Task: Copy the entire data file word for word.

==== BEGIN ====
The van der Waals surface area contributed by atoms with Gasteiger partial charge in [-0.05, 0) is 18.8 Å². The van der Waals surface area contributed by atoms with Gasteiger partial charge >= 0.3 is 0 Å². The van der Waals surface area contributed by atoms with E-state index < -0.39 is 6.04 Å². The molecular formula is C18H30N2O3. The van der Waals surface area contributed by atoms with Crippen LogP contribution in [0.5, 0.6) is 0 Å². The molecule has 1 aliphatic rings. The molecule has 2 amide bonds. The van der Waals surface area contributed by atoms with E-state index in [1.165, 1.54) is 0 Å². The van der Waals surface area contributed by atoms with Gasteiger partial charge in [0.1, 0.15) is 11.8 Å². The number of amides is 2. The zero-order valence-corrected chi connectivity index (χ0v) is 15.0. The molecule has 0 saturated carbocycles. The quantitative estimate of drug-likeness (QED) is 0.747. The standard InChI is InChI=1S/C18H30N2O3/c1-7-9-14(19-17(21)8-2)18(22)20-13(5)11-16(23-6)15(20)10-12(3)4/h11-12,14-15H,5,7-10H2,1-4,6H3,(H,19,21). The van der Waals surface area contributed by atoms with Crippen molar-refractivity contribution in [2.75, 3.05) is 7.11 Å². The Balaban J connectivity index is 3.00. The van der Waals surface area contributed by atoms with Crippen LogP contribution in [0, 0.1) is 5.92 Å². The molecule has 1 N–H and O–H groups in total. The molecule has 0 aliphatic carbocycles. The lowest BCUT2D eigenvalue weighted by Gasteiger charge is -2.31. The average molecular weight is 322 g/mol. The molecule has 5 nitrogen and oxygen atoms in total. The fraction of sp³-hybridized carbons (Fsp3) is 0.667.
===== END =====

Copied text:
The van der Waals surface area contributed by atoms with Gasteiger partial charge in [-0.05, 0) is 18.8 Å². The van der Waals surface area contributed by atoms with Gasteiger partial charge >= 0.3 is 0 Å². The van der Waals surface area contributed by atoms with E-state index < -0.39 is 6.04 Å². The molecular formula is C18H30N2O3. The van der Waals surface area contributed by atoms with Crippen LogP contribution in [0.5, 0.6) is 0 Å². The molecule has 1 aliphatic rings. The molecule has 2 amide bonds. The van der Waals surface area contributed by atoms with E-state index in [1.165, 1.54) is 0 Å². The van der Waals surface area contributed by atoms with Gasteiger partial charge in [0.1, 0.15) is 11.8 Å². The number of amides is 2. The zero-order valence-corrected chi connectivity index (χ0v) is 15.0. The molecule has 0 saturated carbocycles. The quantitative estimate of drug-likeness (QED) is 0.747. The standard InChI is InChI=1S/C18H30N2O3/c1-7-9-14(19-17(21)8-2)18(22)20-13(5)11-16(23-6)15(20)10-12(3)4/h11-12,14-15H,5,7-10H2,1-4,6H3,(H,19,21). The van der Waals surface area contributed by atoms with Crippen molar-refractivity contribution in [2.75, 3.05) is 7.11 Å². The Balaban J connectivity index is 3.00. The van der Waals surface area contributed by atoms with Crippen LogP contribution in [0, 0.1) is 5.92 Å². The molecule has 1 N–H and O–H groups in total. The molecule has 0 aliphatic carbocycles. The lowest BCUT2D eigenvalue weighted by Gasteiger charge is -2.31. The average molecular weight is 322 g/mol. The molecule has 5 nitrogen and oxygen atoms in total. The fraction of sp³-hybridized carbons (Fsp3) is 0.667.